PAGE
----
29 October 2008
- Seeing Patterns
- Brick Walls from A to Z
Readers are welcome to come up and introduce themselves after the lectures.
Those who would like me to present at their conference or seminar can email me for more information at email@example.com.
28 October 2008
The newspaper that printed this reference was located on Genealogy Bank and listed as the Prensa in Texas. I'm not exactly certain where in Texas it was published, but this reference comes from 6 January 1930.
This was located by searching on Genealogy Bank's newspapers for Haldiman, and limiting my search years to 1929-1931. It doesn't contain any real new information, but does make the point that one never knows what language one might find information in.
Siebel[sic] was actually Siebels. The German speaking family most likely could not have read this newspaper reference. It's not too hard for me to read it, but it has been nearly two decades since my high school Spanish days.
Ben Siebels (actually John B. in this enumeration) was listed individually in Caney Township, Montgomery County, Kansas, in the 1930 census. He is listed as a gas station attendant in this reference which was located on Ancestry.com . His parents (Ben and Mary) are also enumerated on the same census page.
The one clipping shown in this blog post was located on Genealogy Bank and comes from the Dallas Morning News of 30 December 1930. It was located (as can be seen in the image) by searching for Everett Haldiman. There are several name variants that I could also search for as I attempt to learn more about this case. It is certainly tragic.
Ben Siebels maternal grandmother was Annepken Hinrichs Ufkes Habben (1831-1905).
26 October 2008
The first one was an overview of using Meyers Orts and the 19th and 20th century topographical maps at Ancestry.com. Those who have never used Meyers Orts might want to give the article a look as it provides a few examples and suggests additional finding references to help the user when working with these materials.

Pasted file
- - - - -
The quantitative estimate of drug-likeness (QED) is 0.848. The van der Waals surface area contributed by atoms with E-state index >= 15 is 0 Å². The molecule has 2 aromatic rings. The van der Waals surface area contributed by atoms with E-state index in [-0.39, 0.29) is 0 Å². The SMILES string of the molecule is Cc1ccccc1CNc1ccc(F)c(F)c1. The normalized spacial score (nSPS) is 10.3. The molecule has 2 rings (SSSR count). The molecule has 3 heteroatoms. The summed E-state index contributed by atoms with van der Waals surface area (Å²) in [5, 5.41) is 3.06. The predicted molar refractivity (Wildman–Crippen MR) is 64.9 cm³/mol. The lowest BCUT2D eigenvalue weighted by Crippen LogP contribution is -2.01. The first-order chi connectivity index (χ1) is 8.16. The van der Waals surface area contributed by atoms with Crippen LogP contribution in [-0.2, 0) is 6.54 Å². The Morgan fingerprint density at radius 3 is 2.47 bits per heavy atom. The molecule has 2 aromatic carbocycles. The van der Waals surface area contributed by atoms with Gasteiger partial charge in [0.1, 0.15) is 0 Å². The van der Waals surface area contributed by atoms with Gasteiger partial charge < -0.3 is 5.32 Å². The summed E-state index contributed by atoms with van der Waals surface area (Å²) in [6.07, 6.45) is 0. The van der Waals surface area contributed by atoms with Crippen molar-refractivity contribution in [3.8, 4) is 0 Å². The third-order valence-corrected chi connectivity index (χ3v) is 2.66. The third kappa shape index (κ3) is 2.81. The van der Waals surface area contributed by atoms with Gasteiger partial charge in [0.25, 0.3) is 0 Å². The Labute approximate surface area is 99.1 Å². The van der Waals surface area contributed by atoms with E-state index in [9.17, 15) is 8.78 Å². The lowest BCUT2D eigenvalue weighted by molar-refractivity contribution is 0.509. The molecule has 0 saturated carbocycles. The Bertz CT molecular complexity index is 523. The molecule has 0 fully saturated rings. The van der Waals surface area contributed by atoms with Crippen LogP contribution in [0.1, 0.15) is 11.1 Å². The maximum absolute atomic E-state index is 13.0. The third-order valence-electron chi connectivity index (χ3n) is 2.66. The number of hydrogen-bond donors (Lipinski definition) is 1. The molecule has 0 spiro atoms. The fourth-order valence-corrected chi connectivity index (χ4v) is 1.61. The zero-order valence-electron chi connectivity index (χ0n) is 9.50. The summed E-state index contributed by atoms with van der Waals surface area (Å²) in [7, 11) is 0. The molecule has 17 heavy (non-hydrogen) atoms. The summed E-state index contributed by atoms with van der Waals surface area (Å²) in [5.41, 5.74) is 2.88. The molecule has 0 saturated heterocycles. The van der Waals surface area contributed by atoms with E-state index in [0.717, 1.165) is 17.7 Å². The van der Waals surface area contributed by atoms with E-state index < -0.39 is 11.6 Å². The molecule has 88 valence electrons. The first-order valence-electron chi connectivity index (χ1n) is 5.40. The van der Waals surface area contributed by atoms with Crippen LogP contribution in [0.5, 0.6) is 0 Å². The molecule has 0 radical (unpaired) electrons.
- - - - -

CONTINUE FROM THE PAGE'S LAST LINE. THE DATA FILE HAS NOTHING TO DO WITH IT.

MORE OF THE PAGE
The second one was a follow up focusing on a family who just could not seem to stay in one place and whose records in the United States gave a variety of places of birth. It also provides suggestions as well about navigating the German topographical maps at Ancestry.com
23 October 2008
My grandmother died on 9 September 2008 in Bradenton, Florida. It was a few weeks later when her name appeared in the Social Security Death Index --first at Genealogy Bank. I did not print out the reference, but I really did not think I had seen her maiden name in the original entry. When I searched for her again today. The entry was there--with her maiden name as her middle name.
I went and searched at Ancestry.com to see what results I obtained on their site. I was hoping they were using an "older" version of the database.
I also searched for Grandma at FamilySearch and there found her without the middle name. Unfortunately, my quick experimentation with FamilySearch's SSDI leads me to conclude that they do not return middle names or initials in the search results even if that information is in the SSDI (this is based upon my quick search of Ufkes relatives who appeared in the SSDI at Ancestry.com and GenealogyBank with middle names or initials).
I still could have sworn the entry for Grandma I located a few weeks ago did not have her maiden name included and actually included her middle initial of "A." But maybe I was dreaming.
At least I learned that the Social Security Death Index at FamilySearch does not give middle names or initials in the search results.
And of course, the SSDI at Rootsweb, hasn't been updated yet to include Grandma's entry.
20 October 2008
18 October 2008
03 October 2008
We stay at the Plaza, right next door to the Library.
Those who want to learn more about our trip can visit our website at www.rootdig.com/slctrip.html
Questions can be emailed to me at firstname.lastname@example.org
02 October 2008
Please read about the collection before searching. Not quite the time period I need, but we all can't be lucky.
Days and Topics:
· 9 March 2009-Using Ancestry.com
· 10 March 2009-Using Footnote.com
· 11 March 2009-Using FamilySearch.org
· 12 March 2009-Using Land Records
· 13 March 2009-Genealogy Problem Solving
· 14 March 2009-Using Non-English Language Records
This is our 11th year of having a whole week of genealogy at the college. We are excited about our new offerings and topics. Registration is for whatever days you choose and is $40 a day. All materials are included and web-based offerings are in a computer lab. Registration is limited. For more information email me at email@example.com.